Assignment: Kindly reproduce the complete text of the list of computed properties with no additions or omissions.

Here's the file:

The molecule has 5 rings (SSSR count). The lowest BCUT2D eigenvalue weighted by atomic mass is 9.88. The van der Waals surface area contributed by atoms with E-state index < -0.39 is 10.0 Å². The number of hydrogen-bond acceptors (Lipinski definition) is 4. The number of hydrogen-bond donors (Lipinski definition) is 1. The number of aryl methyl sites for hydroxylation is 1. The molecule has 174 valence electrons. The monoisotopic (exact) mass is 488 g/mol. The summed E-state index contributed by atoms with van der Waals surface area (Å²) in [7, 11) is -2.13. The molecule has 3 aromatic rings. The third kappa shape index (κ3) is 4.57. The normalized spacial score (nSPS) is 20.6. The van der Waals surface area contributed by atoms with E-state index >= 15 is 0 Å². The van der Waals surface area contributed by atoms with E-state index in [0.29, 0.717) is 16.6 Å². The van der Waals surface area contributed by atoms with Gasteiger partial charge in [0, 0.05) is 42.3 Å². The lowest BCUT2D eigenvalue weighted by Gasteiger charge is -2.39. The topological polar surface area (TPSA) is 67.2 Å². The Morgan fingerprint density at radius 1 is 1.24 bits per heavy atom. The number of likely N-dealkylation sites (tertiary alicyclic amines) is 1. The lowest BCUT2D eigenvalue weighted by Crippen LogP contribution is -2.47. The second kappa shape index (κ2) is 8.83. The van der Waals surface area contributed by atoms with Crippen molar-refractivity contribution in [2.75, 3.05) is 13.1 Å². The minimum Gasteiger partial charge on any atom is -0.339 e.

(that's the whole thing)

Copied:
The molecule has 5 rings (SSSR count). The lowest BCUT2D eigenvalue weighted by atomic mass is 9.88. The van der Waals surface area contributed by atoms with E-state index < -0.39 is 10.0 Å². The number of hydrogen-bond acceptors (Lipinski definition) is 4. The number of hydrogen-bond donors (Lipinski definition) is 1. The number of aryl methyl sites for hydroxylation is 1. The molecule has 174 valence electrons. The monoisotopic (exact) mass is 488 g/mol. The summed E-state index contributed by atoms with van der Waals surface area (Å²) in [7, 11) is -2.13. The molecule has 3 aromatic rings. The third kappa shape index (κ3) is 4.57. The normalized spacial score (nSPS) is 20.6. The van der Waals surface area contributed by atoms with E-state index >= 15 is 0 Å². The van der Waals surface area contributed by atoms with E-state index in [0.29, 0.717) is 16.6 Å². The van der Waals surface area contributed by atoms with Gasteiger partial charge in [0, 0.05) is 42.3 Å². The lowest BCUT2D eigenvalue weighted by Gasteiger charge is -2.39. The topological polar surface area (TPSA) is 67.2 Å². The Morgan fingerprint density at radius 1 is 1.24 bits per heavy atom. The number of likely N-dealkylation sites (tertiary alicyclic amines) is 1. The lowest BCUT2D eigenvalue weighted by Crippen LogP contribution is -2.47. The second kappa shape index (κ2) is 8.83. The van der Waals surface area contributed by atoms with Crippen molar-refractivity contribution in [2.75, 3.05) is 13.1 Å². The minimum Gasteiger partial charge on any atom is -0.339 e.